Archive for December, 2004
My friend and former boss is trying to find you. EH Publishing (a Boston-based publisher of magazines and trade shows covering the connected home industry) is seeking a Web Standards Expert/Production Manager to join their team. And I quote the description verbatim:
EH Publishing is looking for an outstanding
person to fill a crucial role. As the Production Manager you’ll be
handling the constant production work flow for all of our sites, as
well as building and designing new sites and sections. Working with
all departments within EH, this is a key role that requires both the
right skills and the right attitude. You’ve got to love web standards
and be fully committed to delivering the best code and UI possible.
You need to be able to juggle multiple sites, projects, and handle any
type of personality that comes your way. Finally, you need to be
willing to accept change and new challenges without missing a beat. My
order of preference for skills? 1. attitude, 2. project
management/production skills, 3. standards knowledge and ability, and
4. design. Preferably you’ll have a good mix of it all.
What can we offer you? A chance to work with an organization that is
growing fast and is totally committed to building first class web
sites to match their award winning magazines and trade shows. You’ll
be one of the first members of a new team that will retool and grow
the web offerings of EH Publishing. We’ve been in business for 10
years, we’re privately held, very profitable, and currently at about
50 employees. This is a great opportunity to build sites which will be
highly visible and very important to all aspects of our business.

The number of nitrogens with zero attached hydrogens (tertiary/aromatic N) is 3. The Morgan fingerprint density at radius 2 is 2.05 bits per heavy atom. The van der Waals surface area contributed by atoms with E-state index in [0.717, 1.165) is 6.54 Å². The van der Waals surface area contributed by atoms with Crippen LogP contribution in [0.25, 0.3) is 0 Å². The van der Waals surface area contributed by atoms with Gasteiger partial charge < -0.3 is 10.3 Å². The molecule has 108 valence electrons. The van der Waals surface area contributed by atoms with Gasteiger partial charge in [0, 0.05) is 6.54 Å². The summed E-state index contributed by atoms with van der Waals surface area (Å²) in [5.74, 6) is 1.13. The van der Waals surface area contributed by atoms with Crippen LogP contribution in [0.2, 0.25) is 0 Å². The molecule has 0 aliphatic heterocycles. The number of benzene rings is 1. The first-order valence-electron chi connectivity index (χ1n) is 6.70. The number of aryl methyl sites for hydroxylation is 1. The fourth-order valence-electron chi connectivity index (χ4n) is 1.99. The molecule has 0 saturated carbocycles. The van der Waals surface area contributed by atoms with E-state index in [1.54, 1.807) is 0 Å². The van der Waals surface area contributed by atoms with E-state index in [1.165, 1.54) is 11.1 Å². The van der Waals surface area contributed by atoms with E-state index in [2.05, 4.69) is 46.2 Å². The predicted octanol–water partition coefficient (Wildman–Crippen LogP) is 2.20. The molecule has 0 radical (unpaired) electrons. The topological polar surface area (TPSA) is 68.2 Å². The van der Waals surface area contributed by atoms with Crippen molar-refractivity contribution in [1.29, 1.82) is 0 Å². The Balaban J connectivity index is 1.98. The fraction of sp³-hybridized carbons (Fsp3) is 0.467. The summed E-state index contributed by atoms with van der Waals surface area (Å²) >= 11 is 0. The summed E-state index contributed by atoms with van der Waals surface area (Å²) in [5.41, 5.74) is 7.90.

If you’re interested, I’d love to hear from you. Email Rob Roesler: rob
[at] ehpub dot com.
This is a great opportunity for someone who is looking to hone their web standards skills on a variety of cool sites. If you’re in the market for a new job, be sure to check it out.
Maybe it was the tiramisu talking, but Doug, Ethan and I were having a conversation recently, where we half-joked about hiding styles from IE5/Win. Extreme? Too early? It’s a question I’ve been pondering a bit, and Ethan’s been thinking about it even more, with his decision to hide his site’s CSS from IE5/Mac.
My curiosity lies in browser stats. Naturally, here at SimpleBits, I’m told that 2% of all traffic comes here by way of IE5/Win. Surely, a percentage low enough to begin thinking about hiding styles — but the readers here, are highly skewed. What I’m more interested in, is getting a rough estimate on the perecentage of IE5 users across the web in general. What is IE5/Win’s percentage on high-traffic, mainstream sites these days? The number can only be going down.
Thanks to Paul Maiorana, my colleague over at Fast Company, I can tell you that roughly 4% of their users visit FastCompany.com using IE5/Win. The audience for FC is skewed as well, and so my hope is that you’ll do a little investigating of your own, and perhaps we can pull together a non-scientific poll on the state if IE5. Feel free to leave numbers in the comments.
I can remember early on in my experimentation with CSS, thinking it was risky and crazy to hide styles from Netscape 4 — that was years ago, and the amount of users at that time was roughly 2% as well. At what point can we say it’s been long enough for the next browser in line?
IE5/Win’s support of CSS2 is far from perfect, yet it is possible to get things looking close to other standards-aware browsers. But that consistency doesn’t happen without added time, frustration and necessary hacks and workarounds. Up until now, I haven’t thought twice about not trying to get things looking the same in IE5/Win. But can you imagine being Box Model Hack free? Can you imagine just not having to worry about the poor support for CSS that adds a significant amount of time to the development process?